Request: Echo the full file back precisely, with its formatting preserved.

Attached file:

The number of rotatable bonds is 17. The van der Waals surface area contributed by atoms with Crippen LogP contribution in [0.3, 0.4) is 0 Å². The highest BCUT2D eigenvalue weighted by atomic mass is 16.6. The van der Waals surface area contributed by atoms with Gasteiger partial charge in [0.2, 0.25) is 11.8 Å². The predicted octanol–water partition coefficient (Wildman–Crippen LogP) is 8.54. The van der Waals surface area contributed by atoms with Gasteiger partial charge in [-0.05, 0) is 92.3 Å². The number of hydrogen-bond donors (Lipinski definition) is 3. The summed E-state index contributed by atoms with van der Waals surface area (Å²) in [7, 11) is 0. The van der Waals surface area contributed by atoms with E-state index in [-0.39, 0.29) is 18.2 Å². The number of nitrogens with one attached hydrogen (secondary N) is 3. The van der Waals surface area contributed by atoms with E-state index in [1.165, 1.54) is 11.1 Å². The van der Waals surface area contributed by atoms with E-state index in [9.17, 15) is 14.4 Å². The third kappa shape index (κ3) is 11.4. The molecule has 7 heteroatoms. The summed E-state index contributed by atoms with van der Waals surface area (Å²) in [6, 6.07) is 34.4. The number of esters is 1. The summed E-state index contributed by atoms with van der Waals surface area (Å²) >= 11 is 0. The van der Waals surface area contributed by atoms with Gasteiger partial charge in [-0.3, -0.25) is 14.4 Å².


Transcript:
The number of rotatable bonds is 17. The van der Waals surface area contributed by atoms with Crippen LogP contribution in [0.3, 0.4) is 0 Å². The highest BCUT2D eigenvalue weighted by atomic mass is 16.6. The van der Waals surface area contributed by atoms with Gasteiger partial charge in [0.2, 0.25) is 11.8 Å². The predicted octanol–water partition coefficient (Wildman–Crippen LogP) is 8.54. The van der Waals surface area contributed by atoms with Gasteiger partial charge in [-0.05, 0) is 92.3 Å². The number of hydrogen-bond donors (Lipinski definition) is 3. The summed E-state index contributed by atoms with van der Waals surface area (Å²) in [7, 11) is 0. The van der Waals surface area contributed by atoms with E-state index in [-0.39, 0.29) is 18.2 Å². The number of nitrogens with one attached hydrogen (secondary N) is 3. The van der Waals surface area contributed by atoms with E-state index in [1.165, 1.54) is 11.1 Å². The van der Waals surface area contributed by atoms with E-state index in [9.17, 15) is 14.4 Å². The third kappa shape index (κ3) is 11.4. The molecule has 7 heteroatoms. The summed E-state index contributed by atoms with van der Waals surface area (Å²) in [6, 6.07) is 34.4. The number of esters is 1. The summed E-state index contributed by atoms with van der Waals surface area (Å²) >= 11 is 0. The van der Waals surface area contributed by atoms with Gasteiger partial charge in [-0.3, -0.25) is 14.4 Å².